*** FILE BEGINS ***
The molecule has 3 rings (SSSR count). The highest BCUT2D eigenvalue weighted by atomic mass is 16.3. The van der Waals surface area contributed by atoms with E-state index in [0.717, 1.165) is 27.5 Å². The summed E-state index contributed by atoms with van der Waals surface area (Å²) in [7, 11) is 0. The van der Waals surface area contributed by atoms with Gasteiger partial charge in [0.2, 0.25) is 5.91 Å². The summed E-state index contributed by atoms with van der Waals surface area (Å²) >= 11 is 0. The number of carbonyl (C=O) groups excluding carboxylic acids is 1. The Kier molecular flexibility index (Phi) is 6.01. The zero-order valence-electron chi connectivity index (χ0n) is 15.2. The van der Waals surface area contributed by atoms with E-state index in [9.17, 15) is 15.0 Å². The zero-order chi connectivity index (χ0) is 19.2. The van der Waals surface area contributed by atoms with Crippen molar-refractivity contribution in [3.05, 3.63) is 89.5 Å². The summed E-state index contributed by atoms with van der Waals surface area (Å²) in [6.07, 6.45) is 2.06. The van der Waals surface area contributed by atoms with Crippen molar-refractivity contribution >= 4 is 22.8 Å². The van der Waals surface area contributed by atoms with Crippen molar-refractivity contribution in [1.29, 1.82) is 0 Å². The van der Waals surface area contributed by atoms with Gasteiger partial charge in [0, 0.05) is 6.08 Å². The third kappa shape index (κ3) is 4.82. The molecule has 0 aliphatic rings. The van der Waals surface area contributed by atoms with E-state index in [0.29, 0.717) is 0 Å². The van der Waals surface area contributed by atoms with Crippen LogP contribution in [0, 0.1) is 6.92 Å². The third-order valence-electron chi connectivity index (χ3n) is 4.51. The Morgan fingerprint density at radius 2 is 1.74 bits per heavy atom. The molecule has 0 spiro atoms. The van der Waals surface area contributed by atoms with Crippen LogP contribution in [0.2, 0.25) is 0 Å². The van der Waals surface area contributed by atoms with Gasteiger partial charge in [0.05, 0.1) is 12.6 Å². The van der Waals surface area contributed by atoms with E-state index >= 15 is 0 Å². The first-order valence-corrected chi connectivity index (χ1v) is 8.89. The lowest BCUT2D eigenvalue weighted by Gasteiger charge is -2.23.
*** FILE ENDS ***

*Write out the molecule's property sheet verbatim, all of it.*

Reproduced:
The molecule has 3 rings (SSSR count). The highest BCUT2D eigenvalue weighted by atomic mass is 16.3. The van der Waals surface area contributed by atoms with E-state index in [0.717, 1.165) is 27.5 Å². The summed E-state index contributed by atoms with van der Waals surface area (Å²) in [7, 11) is 0. The van der Waals surface area contributed by atoms with Gasteiger partial charge in [0.2, 0.25) is 5.91 Å². The summed E-state index contributed by atoms with van der Waals surface area (Å²) >= 11 is 0. The number of carbonyl (C=O) groups excluding carboxylic acids is 1. The Kier molecular flexibility index (Phi) is 6.01. The zero-order valence-electron chi connectivity index (χ0n) is 15.2. The van der Waals surface area contributed by atoms with E-state index in [9.17, 15) is 15.0 Å². The zero-order chi connectivity index (χ0) is 19.2. The van der Waals surface area contributed by atoms with Crippen molar-refractivity contribution in [3.05, 3.63) is 89.5 Å². The summed E-state index contributed by atoms with van der Waals surface area (Å²) in [6.07, 6.45) is 2.06. The van der Waals surface area contributed by atoms with Crippen molar-refractivity contribution >= 4 is 22.8 Å². The van der Waals surface area contributed by atoms with Crippen molar-refractivity contribution in [1.29, 1.82) is 0 Å². The van der Waals surface area contributed by atoms with Gasteiger partial charge in [0, 0.05) is 6.08 Å². The third kappa shape index (κ3) is 4.82. The molecule has 0 aliphatic rings. The van der Waals surface area contributed by atoms with E-state index in [0.29, 0.717) is 0 Å². The van der Waals surface area contributed by atoms with Crippen LogP contribution in [0, 0.1) is 6.92 Å². The third-order valence-electron chi connectivity index (χ3n) is 4.51. The Morgan fingerprint density at radius 2 is 1.74 bits per heavy atom. The molecule has 0 spiro atoms. The van der Waals surface area contributed by atoms with Crippen LogP contribution in [0.2, 0.25) is 0 Å². The van der Waals surface area contributed by atoms with Gasteiger partial charge in [0.05, 0.1) is 12.6 Å². The van der Waals surface area contributed by atoms with E-state index >= 15 is 0 Å². The first-order valence-corrected chi connectivity index (χ1v) is 8.89. The lowest BCUT2D eigenvalue weighted by Gasteiger charge is -2.23.